Regulations are formulated for the orderly growth of an industry so that all participants work harmoniously and the relationship among stakeholders is a win-win one.
Markets regulator SEBI’s Investment Adviser (IA) Regulations of 2013 came into existence with the idea of creating a set of advisors who will provide only advice. These advisors were expected to represent their clients, operate on a fee-only mode, comply with higher standards in education and certifications, and have better processes. They were expected to perform the role of a fiduciary.
Many from the distribution community were expected to make the transition to being advisors, which was supposed to be the logical glide path in professional evolution. However, in the last six years only about 1300 IAs have registered themselves.
Fee-only advisory, ideal
The case for a fee-only, client-centric advisory is strong. This needs to be facilitated.
The regulation needs to provide a robust framework for this. It is time to examine the existing framework and see if any improvements can be brought in to make it even more robust to help investors get a set of high-quality, conflict-free, fee-only advisors.
Investor focus: Such advisors are in fact very attractive for investors, who have hither-too only seen distributors doubling up as advisors. Any revision to the IA Regulation should preserve this deep investor focus and not be diluted to accommodate the business imperatives of intermediaries.
Clear segregation: Advisory & distribution are two distinctly different functions. The IA Regulation has allowed both the functions in a corporate setup, with appropriate segregation. In individual set-ups too, advisory & distribution functions have been allowed for different family members.
In fact, some individuals who are advisors are also directors in other entities that distribute. All these give rise to conflicts of interest, which are best avoided.
The way out is to allow the client to take either advisory or distribution services from one entity or related entities.
Representative Designations: Investors cannot make out a distributor from an advisor, at least from their designations.
The term ‘Financial Advisor’ is a commonly used designation by those distributing products. This designation is misleading and gives a wrong impression to the investor, about the nature of their work.
It is important to correctly represent the various participants in the financial services spectrum, so that the investors know clearly who they are dealing with, when they see the designation. Clear designations such as Mutual Fund Distributor, Investment Advisor – Fee-only, Investment Advisor – Fee + commission convey the right meaning as to what they really do. SEBI should allow the use of only such specific, approved designations.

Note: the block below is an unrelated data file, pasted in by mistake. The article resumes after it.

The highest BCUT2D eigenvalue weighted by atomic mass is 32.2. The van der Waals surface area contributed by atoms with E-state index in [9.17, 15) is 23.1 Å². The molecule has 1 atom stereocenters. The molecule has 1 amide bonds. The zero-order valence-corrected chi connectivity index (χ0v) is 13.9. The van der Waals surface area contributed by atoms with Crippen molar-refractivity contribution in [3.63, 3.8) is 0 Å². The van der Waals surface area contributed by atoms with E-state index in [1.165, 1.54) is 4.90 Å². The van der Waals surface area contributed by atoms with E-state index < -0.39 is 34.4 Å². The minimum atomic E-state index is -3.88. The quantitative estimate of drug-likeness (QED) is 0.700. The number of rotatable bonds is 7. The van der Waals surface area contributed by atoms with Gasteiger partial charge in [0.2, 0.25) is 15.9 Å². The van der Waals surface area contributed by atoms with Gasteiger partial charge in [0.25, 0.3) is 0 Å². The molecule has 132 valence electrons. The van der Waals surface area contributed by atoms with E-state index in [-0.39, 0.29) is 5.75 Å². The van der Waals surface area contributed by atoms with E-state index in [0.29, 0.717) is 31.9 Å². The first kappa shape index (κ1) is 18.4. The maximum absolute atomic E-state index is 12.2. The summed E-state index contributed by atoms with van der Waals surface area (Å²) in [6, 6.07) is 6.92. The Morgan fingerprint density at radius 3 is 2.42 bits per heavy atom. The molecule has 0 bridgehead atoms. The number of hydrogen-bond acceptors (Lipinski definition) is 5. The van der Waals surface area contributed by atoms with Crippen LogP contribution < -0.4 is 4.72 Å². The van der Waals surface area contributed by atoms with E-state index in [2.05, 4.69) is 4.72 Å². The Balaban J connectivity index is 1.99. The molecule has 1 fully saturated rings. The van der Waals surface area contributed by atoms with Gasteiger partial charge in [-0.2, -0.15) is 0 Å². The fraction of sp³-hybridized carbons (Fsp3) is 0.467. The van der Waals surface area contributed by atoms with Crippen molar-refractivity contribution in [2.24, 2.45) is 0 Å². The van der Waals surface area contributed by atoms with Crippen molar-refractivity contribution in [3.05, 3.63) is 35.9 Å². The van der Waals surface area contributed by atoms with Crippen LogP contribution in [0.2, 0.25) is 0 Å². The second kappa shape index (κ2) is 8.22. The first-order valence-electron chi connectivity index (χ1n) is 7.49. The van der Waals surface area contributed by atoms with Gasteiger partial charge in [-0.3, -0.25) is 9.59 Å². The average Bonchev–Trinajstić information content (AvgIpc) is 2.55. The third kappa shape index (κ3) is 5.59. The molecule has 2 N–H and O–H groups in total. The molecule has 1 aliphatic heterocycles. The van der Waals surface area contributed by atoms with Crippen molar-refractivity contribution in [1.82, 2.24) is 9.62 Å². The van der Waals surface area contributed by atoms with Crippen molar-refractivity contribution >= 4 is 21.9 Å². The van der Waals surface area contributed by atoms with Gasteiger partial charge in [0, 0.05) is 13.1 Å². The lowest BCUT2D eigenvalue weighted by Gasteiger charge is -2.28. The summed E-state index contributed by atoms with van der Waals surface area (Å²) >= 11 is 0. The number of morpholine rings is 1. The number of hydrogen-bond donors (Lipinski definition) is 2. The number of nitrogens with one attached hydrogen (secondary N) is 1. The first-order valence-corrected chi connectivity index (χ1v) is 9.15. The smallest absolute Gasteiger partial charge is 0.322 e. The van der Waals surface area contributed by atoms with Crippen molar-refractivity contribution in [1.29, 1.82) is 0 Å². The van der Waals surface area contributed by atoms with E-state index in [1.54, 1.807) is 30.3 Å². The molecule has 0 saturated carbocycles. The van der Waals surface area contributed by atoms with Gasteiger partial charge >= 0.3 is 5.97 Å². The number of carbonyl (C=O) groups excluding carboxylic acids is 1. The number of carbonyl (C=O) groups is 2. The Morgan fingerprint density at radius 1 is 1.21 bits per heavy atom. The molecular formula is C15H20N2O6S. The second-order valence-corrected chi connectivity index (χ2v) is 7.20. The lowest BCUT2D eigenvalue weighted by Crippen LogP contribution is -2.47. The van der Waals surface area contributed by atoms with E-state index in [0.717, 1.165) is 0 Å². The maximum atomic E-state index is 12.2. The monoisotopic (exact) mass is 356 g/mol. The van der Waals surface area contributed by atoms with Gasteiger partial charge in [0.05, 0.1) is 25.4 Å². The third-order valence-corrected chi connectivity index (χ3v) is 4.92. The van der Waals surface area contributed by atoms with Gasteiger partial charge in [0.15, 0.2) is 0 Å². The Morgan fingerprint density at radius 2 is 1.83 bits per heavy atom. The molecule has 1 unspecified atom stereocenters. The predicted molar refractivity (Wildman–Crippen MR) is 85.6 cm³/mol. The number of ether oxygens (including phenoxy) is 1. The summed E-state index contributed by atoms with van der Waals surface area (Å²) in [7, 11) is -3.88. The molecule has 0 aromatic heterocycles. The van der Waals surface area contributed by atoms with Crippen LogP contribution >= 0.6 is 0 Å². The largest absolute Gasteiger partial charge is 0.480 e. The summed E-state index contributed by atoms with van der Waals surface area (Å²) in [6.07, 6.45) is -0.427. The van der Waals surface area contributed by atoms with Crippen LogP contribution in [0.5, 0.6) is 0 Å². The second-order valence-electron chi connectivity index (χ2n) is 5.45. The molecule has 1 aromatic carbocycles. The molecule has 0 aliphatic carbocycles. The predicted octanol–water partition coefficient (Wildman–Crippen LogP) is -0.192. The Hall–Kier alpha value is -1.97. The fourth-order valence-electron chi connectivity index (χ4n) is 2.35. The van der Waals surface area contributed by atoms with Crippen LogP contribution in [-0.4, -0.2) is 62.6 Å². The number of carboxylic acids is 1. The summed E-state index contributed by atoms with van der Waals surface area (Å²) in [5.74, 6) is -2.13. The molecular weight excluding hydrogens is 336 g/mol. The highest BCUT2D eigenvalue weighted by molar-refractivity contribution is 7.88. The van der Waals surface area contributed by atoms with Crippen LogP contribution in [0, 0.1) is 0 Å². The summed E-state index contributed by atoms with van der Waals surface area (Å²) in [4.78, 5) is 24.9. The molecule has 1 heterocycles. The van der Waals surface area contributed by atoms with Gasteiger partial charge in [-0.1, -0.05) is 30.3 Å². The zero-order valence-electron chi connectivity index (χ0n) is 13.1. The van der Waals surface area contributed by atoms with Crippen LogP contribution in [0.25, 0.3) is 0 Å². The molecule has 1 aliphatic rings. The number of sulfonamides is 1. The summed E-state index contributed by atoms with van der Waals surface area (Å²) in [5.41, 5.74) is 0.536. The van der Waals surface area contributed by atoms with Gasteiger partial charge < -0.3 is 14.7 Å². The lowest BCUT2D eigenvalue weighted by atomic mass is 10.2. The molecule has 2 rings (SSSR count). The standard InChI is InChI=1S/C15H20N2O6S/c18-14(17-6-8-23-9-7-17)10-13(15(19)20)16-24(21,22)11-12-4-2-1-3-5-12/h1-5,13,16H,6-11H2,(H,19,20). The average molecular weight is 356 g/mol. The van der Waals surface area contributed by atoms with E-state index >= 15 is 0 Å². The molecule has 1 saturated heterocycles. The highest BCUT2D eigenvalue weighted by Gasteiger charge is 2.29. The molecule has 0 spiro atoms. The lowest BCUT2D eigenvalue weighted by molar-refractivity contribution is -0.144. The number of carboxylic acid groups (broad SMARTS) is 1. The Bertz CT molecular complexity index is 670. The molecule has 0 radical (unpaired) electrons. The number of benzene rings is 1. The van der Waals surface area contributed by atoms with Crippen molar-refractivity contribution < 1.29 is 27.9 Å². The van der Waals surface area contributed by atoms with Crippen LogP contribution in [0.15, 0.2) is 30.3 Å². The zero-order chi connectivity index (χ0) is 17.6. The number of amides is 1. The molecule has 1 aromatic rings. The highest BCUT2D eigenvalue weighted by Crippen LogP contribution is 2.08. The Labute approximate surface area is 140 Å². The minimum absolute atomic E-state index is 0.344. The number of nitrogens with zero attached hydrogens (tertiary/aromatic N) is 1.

Goal planning, not just investment suggestions
Incidental Advice: Many wrongly assume that they can offer incidental advice, which includes goal planning/ financial planning.
For instance, mutual fund(MF) distributors think that they can offer goal planning advice if they predominantly suggest MFs for investment. Professionals such as CAs and lawyers tend to think that the advice they give on financial matters is incidental advice, as this is not the main core area.
Such interpretations are creative and untenable. Any financial advice beyond basic suggestion of products will come under IA Regulations and advisors will need to register and comply.
Advisory services without being an IA: A lot of financial intermediaries offer advisory services, including financial planning, without registering under the IA Regulations. Many also charge for these services, with rates specified on their websites. Some charge a fee for these services, while others offer it on a complimentary basis.
This is a disservice to investors as such advisors don’t comply with required the standards and processes. This is also detrimental to IAs who had chosen to register and comply with the regulatory provisions, as they face unfair competition from people posing as advisors.
SEBI needs to immediately curb such practices and also setup a mechanism to report such abuse, in public interest.
Stock-tip providers: Currently, stock-tip providers are come under IA Regulations. However, their recommendations cannot help in achieving goals or in comprehensive financial planning. They offer tips based on which an investor trades and possibly makes money in the short-term. In short, this is neither planning nor advice and is in the domain of speculative investment.
Hence, such stock-tip providers should not come under this regulation and need not be called Investment Advisors. They should come under a different regulation & should be governed by compatible rules.
Client Data Sharing: Client data is a sensitive area. Only basic, required data needs to be shared within departments. Currently, client data gets shared across departments and even group firms to cross sell products/services, which is an abuse of trust.
Banking information is routinely used to pitch products, based on the amount available to the client’s credit. This is clearly a violation of privileged customer data being used for an inappropriate purpose.
The Regulation should address sharing & usage of client data. It should strictly define the boundaries here, considering the potential for abuse.
Globally, India is at the forefront of such fee-only advisory regulation. It is important to consolidate the gains made in this area, recalibrate and realign the regulation to benefit the investor. The regulation should also give long-term clarity on the path ahead, with clear boundaries to enable the advisors who have chosen to come under this regulation, to create a vibrant and thriving advisory profession.